But these savings will only occur if the legislation passes, and every deletion from or amendment to the plan will diminish its effectiveness. Thus the Congressional GOP has to spend most of its energy between now and September making a case for the plan, and doing so from every forum available to it. The entire leadership has to buy into the plan if it has any hope of succeeding, and not just Speaker John Boehner, GOP Leader Eric Cantor and Whip Kevin McCarthy but also the leadership of the Senate, from Mitch McConnell down through the ranks. If the GOP on the Hill cannot rally around the plan, it is doomed from the start.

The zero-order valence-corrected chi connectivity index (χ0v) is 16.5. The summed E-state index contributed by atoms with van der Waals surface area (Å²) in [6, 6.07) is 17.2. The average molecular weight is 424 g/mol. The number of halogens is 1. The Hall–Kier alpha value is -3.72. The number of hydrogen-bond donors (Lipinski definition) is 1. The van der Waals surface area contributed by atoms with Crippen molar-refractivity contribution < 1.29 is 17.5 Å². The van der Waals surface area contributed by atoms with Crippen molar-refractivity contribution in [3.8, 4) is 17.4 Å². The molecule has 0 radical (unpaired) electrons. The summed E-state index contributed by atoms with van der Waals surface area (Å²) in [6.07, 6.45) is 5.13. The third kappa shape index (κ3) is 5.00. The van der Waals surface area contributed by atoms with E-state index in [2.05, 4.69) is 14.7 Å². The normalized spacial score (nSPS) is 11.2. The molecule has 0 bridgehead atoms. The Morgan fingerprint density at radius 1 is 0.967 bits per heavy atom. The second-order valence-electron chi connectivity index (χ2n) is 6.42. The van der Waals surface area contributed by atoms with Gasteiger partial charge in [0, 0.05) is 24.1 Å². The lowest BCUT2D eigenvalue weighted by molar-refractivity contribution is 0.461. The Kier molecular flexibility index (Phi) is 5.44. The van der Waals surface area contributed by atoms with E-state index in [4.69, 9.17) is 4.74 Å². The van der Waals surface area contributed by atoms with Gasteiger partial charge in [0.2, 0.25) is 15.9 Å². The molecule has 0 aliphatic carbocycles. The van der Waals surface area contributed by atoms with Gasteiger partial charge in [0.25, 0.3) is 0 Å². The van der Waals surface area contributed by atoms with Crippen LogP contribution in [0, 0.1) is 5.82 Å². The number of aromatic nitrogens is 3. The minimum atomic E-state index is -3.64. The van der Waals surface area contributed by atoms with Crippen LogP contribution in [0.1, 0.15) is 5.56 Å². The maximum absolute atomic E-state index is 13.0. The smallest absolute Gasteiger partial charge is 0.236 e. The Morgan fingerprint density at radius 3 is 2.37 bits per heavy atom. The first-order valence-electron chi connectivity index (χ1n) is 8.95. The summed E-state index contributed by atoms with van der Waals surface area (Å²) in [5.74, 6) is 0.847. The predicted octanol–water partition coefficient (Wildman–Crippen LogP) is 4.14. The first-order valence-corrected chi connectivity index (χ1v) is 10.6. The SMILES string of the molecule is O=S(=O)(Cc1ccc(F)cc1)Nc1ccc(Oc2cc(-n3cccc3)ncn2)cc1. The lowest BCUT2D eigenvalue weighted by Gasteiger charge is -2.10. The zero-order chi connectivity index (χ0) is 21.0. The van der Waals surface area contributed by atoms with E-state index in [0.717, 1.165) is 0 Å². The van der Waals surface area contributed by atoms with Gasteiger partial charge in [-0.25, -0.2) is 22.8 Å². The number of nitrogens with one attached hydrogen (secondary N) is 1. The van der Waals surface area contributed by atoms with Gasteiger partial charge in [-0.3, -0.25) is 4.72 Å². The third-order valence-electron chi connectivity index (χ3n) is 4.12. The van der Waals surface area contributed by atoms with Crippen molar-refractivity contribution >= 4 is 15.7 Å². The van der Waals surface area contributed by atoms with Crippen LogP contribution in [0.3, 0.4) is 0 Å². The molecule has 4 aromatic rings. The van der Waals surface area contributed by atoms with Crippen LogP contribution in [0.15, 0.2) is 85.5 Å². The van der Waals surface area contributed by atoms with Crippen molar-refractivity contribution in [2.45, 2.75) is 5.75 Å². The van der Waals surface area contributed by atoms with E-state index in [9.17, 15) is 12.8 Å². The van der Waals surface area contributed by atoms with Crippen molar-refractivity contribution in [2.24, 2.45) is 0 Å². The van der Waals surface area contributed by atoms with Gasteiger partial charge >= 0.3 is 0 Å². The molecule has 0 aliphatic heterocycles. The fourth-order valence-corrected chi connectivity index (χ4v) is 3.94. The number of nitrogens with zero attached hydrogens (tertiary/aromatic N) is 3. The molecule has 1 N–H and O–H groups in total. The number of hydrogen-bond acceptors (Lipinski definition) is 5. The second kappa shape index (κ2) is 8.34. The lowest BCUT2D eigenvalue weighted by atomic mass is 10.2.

RNC Chairman Reince Priebus should make the Ryan plan a focus of his stump speeches, and when GOP governors talk budget they should be endorsing the Medicaid block grants and every other aspect of the plan that increases the authority of the states to manage their own fiscal futures. The major GOP candidates for the presidency ought also to be extolling the virtues of the Ryan blueprint, pushing the public conversation back again and again the the critical necessity of action now and action along Ryan's broad front of initiatives. The plan is already defining the GOP's vision for the future of the country and the GOP's nominee will have to defend it throughout the summer and fall of 2012 so he or she ought to get started practicing doing so now. The temptation will be to trim and to distance, to save room for maneuver, but that temptation should be resisted. The Ryan budget of 2011 could be the equivalent of Kemp-Roth of 1978, the legislative proposal that sets the stage for the defeat of an exhausted and exhausting failed incumbent.
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